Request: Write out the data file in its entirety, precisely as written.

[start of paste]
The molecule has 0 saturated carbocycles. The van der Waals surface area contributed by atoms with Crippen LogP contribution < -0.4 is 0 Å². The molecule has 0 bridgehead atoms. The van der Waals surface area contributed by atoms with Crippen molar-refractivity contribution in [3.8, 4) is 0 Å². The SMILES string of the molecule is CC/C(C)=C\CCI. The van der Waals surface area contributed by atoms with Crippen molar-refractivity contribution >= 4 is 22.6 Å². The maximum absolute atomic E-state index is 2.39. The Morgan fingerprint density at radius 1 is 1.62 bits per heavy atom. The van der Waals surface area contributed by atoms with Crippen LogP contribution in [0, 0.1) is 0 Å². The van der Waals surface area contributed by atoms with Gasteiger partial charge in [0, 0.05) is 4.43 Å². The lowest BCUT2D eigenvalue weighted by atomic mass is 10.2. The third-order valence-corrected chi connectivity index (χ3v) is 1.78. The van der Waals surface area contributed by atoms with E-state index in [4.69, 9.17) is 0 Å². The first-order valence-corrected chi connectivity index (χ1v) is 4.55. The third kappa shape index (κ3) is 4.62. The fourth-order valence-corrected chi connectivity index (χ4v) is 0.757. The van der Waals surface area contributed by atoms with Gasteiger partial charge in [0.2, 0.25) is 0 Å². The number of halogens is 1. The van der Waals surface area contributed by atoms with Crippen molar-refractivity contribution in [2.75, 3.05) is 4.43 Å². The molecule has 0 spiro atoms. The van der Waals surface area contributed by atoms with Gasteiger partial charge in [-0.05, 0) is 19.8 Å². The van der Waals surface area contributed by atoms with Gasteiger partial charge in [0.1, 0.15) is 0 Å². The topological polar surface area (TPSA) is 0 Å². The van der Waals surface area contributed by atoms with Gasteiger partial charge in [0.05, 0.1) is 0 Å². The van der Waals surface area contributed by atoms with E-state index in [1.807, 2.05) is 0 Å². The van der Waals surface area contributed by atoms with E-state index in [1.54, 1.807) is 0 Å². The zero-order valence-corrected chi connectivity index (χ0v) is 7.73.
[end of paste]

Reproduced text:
The molecule has 0 saturated carbocycles. The van der Waals surface area contributed by atoms with Crippen LogP contribution < -0.4 is 0 Å². The molecule has 0 bridgehead atoms. The van der Waals surface area contributed by atoms with Crippen molar-refractivity contribution in [3.8, 4) is 0 Å². The SMILES string of the molecule is CC/C(C)=C\CCI. The van der Waals surface area contributed by atoms with Crippen molar-refractivity contribution >= 4 is 22.6 Å². The maximum absolute atomic E-state index is 2.39. The Morgan fingerprint density at radius 1 is 1.62 bits per heavy atom. The van der Waals surface area contributed by atoms with Crippen LogP contribution in [0, 0.1) is 0 Å². The van der Waals surface area contributed by atoms with Gasteiger partial charge in [0, 0.05) is 4.43 Å². The lowest BCUT2D eigenvalue weighted by atomic mass is 10.2. The third-order valence-corrected chi connectivity index (χ3v) is 1.78. The van der Waals surface area contributed by atoms with E-state index in [4.69, 9.17) is 0 Å². The first-order valence-corrected chi connectivity index (χ1v) is 4.55. The third kappa shape index (κ3) is 4.62. The fourth-order valence-corrected chi connectivity index (χ4v) is 0.757. The van der Waals surface area contributed by atoms with Gasteiger partial charge in [0.2, 0.25) is 0 Å². The number of halogens is 1. The van der Waals surface area contributed by atoms with Crippen molar-refractivity contribution in [2.75, 3.05) is 4.43 Å². The molecule has 0 spiro atoms. The van der Waals surface area contributed by atoms with Gasteiger partial charge in [-0.05, 0) is 19.8 Å². The van der Waals surface area contributed by atoms with Gasteiger partial charge in [0.1, 0.15) is 0 Å². The topological polar surface area (TPSA) is 0 Å². The van der Waals surface area contributed by atoms with Gasteiger partial charge in [0.05, 0.1) is 0 Å². The van der Waals surface area contributed by atoms with E-state index in [1.807, 2.05) is 0 Å². The van der Waals surface area contributed by atoms with E-state index in [1.54, 1.807) is 0 Å². The zero-order valence-corrected chi connectivity index (χ0v) is 7.73.